was born in 1954 in Carrara, where he still lives today.
He started taking photographs and printing in the dark room in 1968,
initially using a 35 mm camera. He later progressed to medium and large
formats, preferring black and white landscape photography. He has
studied and applied Ansel Adams' zonal system since 1986.
The innate love for his mountains and particularly for the marble
quarries and marble "as a material which captures light and reflects
it, multiplying it", encouraged him to carry out, for a long time, from
1970 to the early 90s, a strongly topical research into the landscape,
quarrymen and Grafting in sculpture workshops.
Witness of time,
he observes the passage of the marble cutting technique from helicoid
wire to diamond wire (in the late 80s), and also the radical change in
the landscape of the quarries; numerous roads are surfaced, signposts
are put up and properties are cordoned off with gates and wire fences.
The romantic landscape of the quarry changes, so Luigi Biagini stops
taking photographs of them and begins to look at marble in its essence,
as a contrast of light and shade, creating natural shapes of abstract
and figurative sculptures on its skin.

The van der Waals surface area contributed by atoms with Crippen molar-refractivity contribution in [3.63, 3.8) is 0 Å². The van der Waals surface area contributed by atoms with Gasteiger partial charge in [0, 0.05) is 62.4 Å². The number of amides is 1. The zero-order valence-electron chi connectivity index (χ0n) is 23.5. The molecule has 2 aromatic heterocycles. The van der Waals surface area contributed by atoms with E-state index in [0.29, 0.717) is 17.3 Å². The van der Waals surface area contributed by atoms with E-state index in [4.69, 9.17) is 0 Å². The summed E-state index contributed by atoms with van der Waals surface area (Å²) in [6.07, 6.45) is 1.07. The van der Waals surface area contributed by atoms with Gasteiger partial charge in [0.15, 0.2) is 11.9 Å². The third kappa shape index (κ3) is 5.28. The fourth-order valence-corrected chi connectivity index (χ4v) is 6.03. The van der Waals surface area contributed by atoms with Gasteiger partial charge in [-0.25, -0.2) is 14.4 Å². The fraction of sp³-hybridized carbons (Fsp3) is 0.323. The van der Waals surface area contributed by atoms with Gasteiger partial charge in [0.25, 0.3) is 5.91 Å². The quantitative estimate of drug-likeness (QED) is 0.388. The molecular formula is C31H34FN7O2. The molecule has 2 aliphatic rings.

Since the end of
the 80s, he has also carried out a photographic "research" activity,
focusing on the Tuscan countryside which was probably beginning to
undergo a phase of irreversible change. Thus he intensifies his
observation, to immortalise atmospheres, but also to sensitise public
opinion to prevent the indiscriminate devastation of the landscape.
He is currently completing his research into the Vie Bianche (White
Roads) of the Tuscany, Umbria and Emilia-Romagna countryside. If his
pictures are able to do nothing to prevent asphalt and concrete from
advancing through the countryside, they will definitely remain as a
historical memory of the landscape...
He also works as a landscape photographer, developing artistic,
architectural and social projects.
His work has been included in numerous publications in Italy and
abroad, and in the monographs of numerous artists.
In addition to photography, he has a passion for early music and plays
renaissance and baroque lutes.